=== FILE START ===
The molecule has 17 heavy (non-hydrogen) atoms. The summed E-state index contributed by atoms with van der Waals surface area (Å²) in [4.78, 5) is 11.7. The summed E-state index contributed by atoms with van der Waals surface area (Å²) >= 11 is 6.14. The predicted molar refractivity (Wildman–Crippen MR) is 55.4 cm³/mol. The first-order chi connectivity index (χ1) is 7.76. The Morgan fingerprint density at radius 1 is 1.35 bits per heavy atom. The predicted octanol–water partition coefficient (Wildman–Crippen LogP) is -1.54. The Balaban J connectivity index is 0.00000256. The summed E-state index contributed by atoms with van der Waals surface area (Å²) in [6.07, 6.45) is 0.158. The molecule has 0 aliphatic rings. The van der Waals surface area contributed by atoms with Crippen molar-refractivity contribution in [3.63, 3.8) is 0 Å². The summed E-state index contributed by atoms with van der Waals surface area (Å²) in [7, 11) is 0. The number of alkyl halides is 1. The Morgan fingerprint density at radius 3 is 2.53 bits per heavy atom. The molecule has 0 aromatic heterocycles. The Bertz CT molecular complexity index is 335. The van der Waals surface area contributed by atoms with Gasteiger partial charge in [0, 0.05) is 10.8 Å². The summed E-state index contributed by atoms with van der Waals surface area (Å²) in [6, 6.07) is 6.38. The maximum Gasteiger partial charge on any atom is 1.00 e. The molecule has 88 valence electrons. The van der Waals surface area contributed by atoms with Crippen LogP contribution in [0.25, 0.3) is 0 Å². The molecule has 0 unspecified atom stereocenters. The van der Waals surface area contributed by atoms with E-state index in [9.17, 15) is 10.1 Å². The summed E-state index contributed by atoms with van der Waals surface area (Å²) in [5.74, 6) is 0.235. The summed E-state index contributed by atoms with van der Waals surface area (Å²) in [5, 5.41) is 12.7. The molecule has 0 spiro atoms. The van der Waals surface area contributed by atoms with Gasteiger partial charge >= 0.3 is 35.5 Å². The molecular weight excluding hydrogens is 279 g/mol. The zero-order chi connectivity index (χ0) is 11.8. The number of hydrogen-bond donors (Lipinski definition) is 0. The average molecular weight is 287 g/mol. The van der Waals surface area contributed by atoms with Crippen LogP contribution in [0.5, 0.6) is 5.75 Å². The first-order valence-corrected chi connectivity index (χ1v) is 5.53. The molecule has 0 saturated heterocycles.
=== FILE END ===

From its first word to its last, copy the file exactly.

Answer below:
The molecule has 17 heavy (non-hydrogen) atoms. The summed E-state index contributed by atoms with van der Waals surface area (Å²) in [4.78, 5) is 11.7. The summed E-state index contributed by atoms with van der Waals surface area (Å²) >= 11 is 6.14. The predicted molar refractivity (Wildman–Crippen MR) is 55.4 cm³/mol. The first-order chi connectivity index (χ1) is 7.76. The Morgan fingerprint density at radius 1 is 1.35 bits per heavy atom. The predicted octanol–water partition coefficient (Wildman–Crippen LogP) is -1.54. The Balaban J connectivity index is 0.00000256. The summed E-state index contributed by atoms with van der Waals surface area (Å²) in [6.07, 6.45) is 0.158. The molecule has 0 aliphatic rings. The van der Waals surface area contributed by atoms with Crippen molar-refractivity contribution in [3.63, 3.8) is 0 Å². The summed E-state index contributed by atoms with van der Waals surface area (Å²) in [7, 11) is 0. The number of alkyl halides is 1. The Morgan fingerprint density at radius 3 is 2.53 bits per heavy atom. The molecule has 0 aromatic heterocycles. The Bertz CT molecular complexity index is 335. The van der Waals surface area contributed by atoms with Gasteiger partial charge in [0, 0.05) is 10.8 Å². The summed E-state index contributed by atoms with van der Waals surface area (Å²) in [6, 6.07) is 6.38. The maximum Gasteiger partial charge on any atom is 1.00 e. The molecule has 88 valence electrons. The van der Waals surface area contributed by atoms with Crippen LogP contribution in [0.25, 0.3) is 0 Å². The molecule has 0 unspecified atom stereocenters. The van der Waals surface area contributed by atoms with E-state index in [9.17, 15) is 10.1 Å². The summed E-state index contributed by atoms with van der Waals surface area (Å²) in [5.74, 6) is 0.235. The summed E-state index contributed by atoms with van der Waals surface area (Å²) in [5, 5.41) is 12.7. The molecule has 0 spiro atoms. The van der Waals surface area contributed by atoms with Gasteiger partial charge >= 0.3 is 35.5 Å². The molecular weight excluding hydrogens is 279 g/mol. The zero-order chi connectivity index (χ0) is 11.8. The number of hydrogen-bond donors (Lipinski definition) is 0. The average molecular weight is 287 g/mol. The van der Waals surface area contributed by atoms with Crippen LogP contribution in [0.5, 0.6) is 5.75 Å². The first-order valence-corrected chi connectivity index (χ1v) is 5.53. The molecule has 0 saturated heterocycles.